Archive for April, 2010

16
Apr
10

Home garden

While I had thought that my home garden was languishing with very little sunlight in winter, just as spring entered, all the plants suddenly woke up and made their presence felt. I found flowers blooming all over, salad leaves perking up, new buds making their appearance in dried stumps and branches  of cuttings I had given up for good; they really surprised me. Here are some flowers in bloom:

Daffodil viola
pansy pear

Daffodil, viola, pansy and pear (click to enlarge)

Here are some harvests and which form part of my daily salad at breakfast:

broccoli nasturtium
norabona, lettuce, ruccola radish, broccoli, ruccola, lettuce

Some harvests from my home garden L to R and clockwise: Broccoli, nasturtium, lettuce and norabona, radish, ruccola and broccoli (click to enlarge)

Geranium Blue pansy
Daffodil Spiraea thunbergii

More bloomers in my garden: L to R and clockwise: Geranium, blue pansy, daffodil, Spiraea thunbergii (click to enlarge)

I discovered something amazing in the Japanese winterberry that I picked up during the winter hike in December. I brought it back with me from the hills, placed it in a nice vase filled with water and renewed the water from time to time. The seeds turned red and remained so without dropping off for more than 4 months. Just last week I looked closely and there were fresh green leaves from the middle of a branch – but no roots! This really surprised me – if any of you has an explanation, I’ll be happy to know. See the photos below.

Japanese winterberry Japanese winterberry

Left: Japanese winterberry – placed in water in December          Right: Branch of new leaves, but no roots in the stem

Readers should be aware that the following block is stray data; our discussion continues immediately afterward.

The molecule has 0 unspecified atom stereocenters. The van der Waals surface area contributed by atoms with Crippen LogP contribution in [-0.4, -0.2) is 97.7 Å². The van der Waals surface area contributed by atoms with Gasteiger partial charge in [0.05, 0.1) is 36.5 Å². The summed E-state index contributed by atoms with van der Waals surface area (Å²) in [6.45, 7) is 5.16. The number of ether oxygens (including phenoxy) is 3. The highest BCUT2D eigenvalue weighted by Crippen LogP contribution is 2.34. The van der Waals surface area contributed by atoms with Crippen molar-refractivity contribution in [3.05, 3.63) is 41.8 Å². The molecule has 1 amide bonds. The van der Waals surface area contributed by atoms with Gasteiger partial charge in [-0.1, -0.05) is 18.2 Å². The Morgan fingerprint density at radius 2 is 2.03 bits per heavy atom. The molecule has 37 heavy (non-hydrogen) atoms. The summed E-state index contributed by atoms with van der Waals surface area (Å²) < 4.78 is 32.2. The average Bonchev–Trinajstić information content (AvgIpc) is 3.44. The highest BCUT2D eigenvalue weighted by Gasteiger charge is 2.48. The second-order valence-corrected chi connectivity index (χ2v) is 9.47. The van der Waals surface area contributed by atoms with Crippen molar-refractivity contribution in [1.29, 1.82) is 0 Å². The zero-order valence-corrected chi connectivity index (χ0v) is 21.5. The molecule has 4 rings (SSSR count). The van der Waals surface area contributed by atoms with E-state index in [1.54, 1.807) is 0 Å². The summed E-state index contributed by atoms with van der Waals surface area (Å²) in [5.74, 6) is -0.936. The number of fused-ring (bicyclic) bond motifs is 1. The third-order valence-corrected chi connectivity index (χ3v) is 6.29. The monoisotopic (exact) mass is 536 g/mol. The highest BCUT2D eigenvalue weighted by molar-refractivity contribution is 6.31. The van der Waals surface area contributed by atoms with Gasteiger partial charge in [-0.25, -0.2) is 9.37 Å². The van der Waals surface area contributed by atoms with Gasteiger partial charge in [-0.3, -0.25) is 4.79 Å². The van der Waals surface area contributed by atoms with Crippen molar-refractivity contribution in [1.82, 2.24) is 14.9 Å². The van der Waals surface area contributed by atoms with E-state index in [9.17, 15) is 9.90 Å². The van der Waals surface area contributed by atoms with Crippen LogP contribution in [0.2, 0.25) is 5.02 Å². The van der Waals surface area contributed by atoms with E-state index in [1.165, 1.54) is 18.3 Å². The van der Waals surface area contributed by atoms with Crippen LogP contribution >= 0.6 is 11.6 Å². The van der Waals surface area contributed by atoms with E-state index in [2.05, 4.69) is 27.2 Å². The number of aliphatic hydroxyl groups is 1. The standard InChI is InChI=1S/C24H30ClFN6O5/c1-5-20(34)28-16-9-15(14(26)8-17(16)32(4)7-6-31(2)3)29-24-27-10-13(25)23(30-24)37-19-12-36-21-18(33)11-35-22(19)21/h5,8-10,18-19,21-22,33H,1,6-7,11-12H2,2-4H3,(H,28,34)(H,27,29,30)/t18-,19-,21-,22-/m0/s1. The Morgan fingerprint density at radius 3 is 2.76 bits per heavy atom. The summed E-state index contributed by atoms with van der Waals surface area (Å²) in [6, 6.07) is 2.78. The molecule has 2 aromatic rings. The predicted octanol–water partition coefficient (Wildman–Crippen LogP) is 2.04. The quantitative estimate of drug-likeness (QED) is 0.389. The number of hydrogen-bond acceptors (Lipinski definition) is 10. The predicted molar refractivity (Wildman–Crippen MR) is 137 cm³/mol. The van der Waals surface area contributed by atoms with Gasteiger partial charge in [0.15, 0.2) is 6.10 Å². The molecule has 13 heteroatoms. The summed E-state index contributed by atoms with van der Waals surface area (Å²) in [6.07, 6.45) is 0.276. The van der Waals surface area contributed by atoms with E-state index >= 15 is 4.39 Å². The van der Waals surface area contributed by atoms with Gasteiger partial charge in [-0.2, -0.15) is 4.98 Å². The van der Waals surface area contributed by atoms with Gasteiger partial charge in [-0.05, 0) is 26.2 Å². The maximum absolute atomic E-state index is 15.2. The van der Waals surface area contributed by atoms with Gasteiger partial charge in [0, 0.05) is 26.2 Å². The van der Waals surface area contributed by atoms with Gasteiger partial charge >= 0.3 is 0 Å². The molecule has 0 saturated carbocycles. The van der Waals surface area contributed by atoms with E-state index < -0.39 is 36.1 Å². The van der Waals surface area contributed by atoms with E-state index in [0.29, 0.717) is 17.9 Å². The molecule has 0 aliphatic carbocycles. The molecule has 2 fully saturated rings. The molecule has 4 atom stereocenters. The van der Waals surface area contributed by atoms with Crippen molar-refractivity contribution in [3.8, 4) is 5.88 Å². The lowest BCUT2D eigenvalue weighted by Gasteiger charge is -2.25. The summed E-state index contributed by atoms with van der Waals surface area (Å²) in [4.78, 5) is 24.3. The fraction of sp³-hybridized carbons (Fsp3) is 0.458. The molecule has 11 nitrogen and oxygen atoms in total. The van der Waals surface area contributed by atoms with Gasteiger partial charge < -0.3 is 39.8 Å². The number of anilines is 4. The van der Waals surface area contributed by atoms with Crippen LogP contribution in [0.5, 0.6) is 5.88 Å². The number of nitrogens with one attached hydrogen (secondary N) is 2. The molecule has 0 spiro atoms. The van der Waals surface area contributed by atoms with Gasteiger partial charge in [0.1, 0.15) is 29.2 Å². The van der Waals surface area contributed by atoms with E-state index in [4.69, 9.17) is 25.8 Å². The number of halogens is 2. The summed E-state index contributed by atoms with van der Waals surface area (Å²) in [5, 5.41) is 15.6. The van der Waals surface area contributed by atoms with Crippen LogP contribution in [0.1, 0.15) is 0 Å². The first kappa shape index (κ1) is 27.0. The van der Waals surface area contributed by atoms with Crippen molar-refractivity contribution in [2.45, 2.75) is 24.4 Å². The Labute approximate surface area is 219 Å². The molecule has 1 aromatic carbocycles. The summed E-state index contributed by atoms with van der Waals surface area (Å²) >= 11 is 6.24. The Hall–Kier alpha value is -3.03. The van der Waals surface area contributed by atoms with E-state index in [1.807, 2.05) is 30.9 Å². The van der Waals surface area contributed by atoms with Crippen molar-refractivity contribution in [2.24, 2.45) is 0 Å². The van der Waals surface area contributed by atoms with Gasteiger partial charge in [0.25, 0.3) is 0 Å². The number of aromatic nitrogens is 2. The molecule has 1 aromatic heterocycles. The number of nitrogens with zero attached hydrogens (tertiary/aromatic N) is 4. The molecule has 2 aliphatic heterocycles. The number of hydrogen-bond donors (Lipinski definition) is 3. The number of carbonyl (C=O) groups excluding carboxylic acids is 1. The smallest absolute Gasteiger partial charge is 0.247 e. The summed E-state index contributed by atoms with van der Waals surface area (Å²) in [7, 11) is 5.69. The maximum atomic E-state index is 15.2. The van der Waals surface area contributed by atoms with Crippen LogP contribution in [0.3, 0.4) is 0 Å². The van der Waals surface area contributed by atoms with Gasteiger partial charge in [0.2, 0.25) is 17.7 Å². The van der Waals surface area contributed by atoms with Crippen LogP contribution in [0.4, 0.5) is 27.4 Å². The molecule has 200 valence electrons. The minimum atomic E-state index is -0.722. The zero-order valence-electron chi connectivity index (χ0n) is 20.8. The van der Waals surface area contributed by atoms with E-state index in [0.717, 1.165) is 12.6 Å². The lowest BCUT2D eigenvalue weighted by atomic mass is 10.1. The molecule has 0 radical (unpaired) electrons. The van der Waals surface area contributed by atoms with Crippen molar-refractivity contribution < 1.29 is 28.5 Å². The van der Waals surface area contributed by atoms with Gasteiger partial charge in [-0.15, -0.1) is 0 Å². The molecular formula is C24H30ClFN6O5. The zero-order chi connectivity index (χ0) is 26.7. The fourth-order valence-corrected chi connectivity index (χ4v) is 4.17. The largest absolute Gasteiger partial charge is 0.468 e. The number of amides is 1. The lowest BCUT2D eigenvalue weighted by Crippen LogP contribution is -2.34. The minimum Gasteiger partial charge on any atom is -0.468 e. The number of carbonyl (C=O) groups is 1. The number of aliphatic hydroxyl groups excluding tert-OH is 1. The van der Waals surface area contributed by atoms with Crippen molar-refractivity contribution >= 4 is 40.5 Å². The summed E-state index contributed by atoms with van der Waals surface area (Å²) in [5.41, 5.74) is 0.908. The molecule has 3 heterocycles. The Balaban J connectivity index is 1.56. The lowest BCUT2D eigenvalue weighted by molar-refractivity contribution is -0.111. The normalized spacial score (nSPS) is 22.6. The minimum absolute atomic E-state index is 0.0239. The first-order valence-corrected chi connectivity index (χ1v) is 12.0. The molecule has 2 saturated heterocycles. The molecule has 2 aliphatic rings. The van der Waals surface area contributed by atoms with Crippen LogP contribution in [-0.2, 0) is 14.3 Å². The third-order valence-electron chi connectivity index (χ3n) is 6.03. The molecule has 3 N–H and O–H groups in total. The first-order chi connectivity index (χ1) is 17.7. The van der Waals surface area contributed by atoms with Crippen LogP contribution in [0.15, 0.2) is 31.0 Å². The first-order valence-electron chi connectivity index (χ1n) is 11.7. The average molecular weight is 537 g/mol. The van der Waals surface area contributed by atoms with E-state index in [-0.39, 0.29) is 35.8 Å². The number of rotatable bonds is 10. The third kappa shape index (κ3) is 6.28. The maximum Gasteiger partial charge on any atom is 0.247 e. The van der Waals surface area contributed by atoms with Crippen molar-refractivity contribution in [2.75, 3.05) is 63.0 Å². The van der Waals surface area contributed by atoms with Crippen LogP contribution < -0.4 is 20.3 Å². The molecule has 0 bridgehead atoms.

Here are some more colors from my home garden: (click to enlarge)

Hyacinth nira flower
unknown japanese photinia

L to R and clockwise: Hyacinth, nira flower, snapdragon, flaming red leaves of the japanese photinia

Finally, my favorite wisteria that I transplanted from a friend’s garden to mine has started flowering!

Here it is:

Wisteria

Wisteria

That’s all for this week! Have a great day!

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11
Apr
10

Office garden

Now that I have two gardens, I have decided to call them Office Garden (the plot that comes with my workspace) and Home Garden (the plot at my residence). I have made fairly good progress with the Office Garden. Let the photos speak for themselves. (Drat! The date stamp on my digital camera has a mind of its own!)

4 beds ready

Overall view of the four beds

After allowing the compost to thoroughly soak into the soil for a week, I planted various seedlings and seeds in the four beds. Here’s a sketch of my planting calendar for 2010 with each color representing one kind of vegetable :

plantingcalendar2010

Planting calendar for 2010

Of the seeds I planted, potatoes, radishes, beans, spinach, carrots ruccola, and nastartium have already sprouted. Tomatoes are yet to sprout. The weather has been cold and warm unexpectedly.

I also erected nets surrounding all four plots to protect the young saplings from the strong spring winds, and also to deter animals such as cats, rabbits and the like. I still need to install a gate to shut out animals. The bamboo supports should be strong enough to withstand the wind.

Nets

Wind-proofing and animal-proofing nets all around

Another view

Another view of the nets

 

Saito-san, a good friend and neighbor at my office site, presented me with two large but old wisteria trees. We labored hard and long for a day to transplant them to my office space. He also presented me with two smaller wisteria trees that I planted in my home garden.

Wisteria Wisteria

Wisteria trees transplanted to my Office Garden

Although the trees look bare, buds have already started sprouting. I intend to build a framework of bamboo to support the branches so that the wisteria flowers can hang down just above seats made of tree stumps. You can see a few stumps in the photos above.  I planted these trees so that the growing branches face each other and hope to lead them toward each other by rope/wire or other means. It has always been a dream of mine to have wisterias – thank you, Saito-san!

 

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